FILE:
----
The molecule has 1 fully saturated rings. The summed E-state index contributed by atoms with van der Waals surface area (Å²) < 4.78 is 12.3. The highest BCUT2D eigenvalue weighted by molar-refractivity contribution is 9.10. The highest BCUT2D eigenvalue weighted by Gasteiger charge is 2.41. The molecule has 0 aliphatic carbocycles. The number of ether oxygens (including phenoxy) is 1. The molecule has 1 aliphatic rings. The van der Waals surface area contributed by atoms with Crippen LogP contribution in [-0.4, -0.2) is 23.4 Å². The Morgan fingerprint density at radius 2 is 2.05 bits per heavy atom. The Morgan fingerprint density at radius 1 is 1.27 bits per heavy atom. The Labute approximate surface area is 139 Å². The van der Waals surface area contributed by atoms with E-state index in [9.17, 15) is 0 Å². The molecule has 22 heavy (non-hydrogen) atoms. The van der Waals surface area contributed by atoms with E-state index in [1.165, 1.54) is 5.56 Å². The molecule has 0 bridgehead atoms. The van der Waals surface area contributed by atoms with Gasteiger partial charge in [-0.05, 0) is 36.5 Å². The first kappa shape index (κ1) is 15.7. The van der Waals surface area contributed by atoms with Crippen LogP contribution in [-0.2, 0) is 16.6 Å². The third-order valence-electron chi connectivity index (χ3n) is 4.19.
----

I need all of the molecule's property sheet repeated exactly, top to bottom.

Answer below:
The molecule has 1 fully saturated rings. The summed E-state index contributed by atoms with van der Waals surface area (Å²) < 4.78 is 12.3. The highest BCUT2D eigenvalue weighted by molar-refractivity contribution is 9.10. The highest BCUT2D eigenvalue weighted by Gasteiger charge is 2.41. The molecule has 0 aliphatic carbocycles. The number of ether oxygens (including phenoxy) is 1. The molecule has 1 aliphatic rings. The van der Waals surface area contributed by atoms with Crippen LogP contribution in [-0.4, -0.2) is 23.4 Å². The Morgan fingerprint density at radius 2 is 2.05 bits per heavy atom. The Morgan fingerprint density at radius 1 is 1.27 bits per heavy atom. The Labute approximate surface area is 139 Å². The van der Waals surface area contributed by atoms with E-state index in [9.17, 15) is 0 Å². The molecule has 22 heavy (non-hydrogen) atoms. The van der Waals surface area contributed by atoms with E-state index in [1.165, 1.54) is 5.56 Å². The molecule has 0 bridgehead atoms. The van der Waals surface area contributed by atoms with Gasteiger partial charge in [-0.05, 0) is 36.5 Å². The first kappa shape index (κ1) is 15.7. The van der Waals surface area contributed by atoms with Crippen LogP contribution in [-0.2, 0) is 16.6 Å². The third-order valence-electron chi connectivity index (χ3n) is 4.19.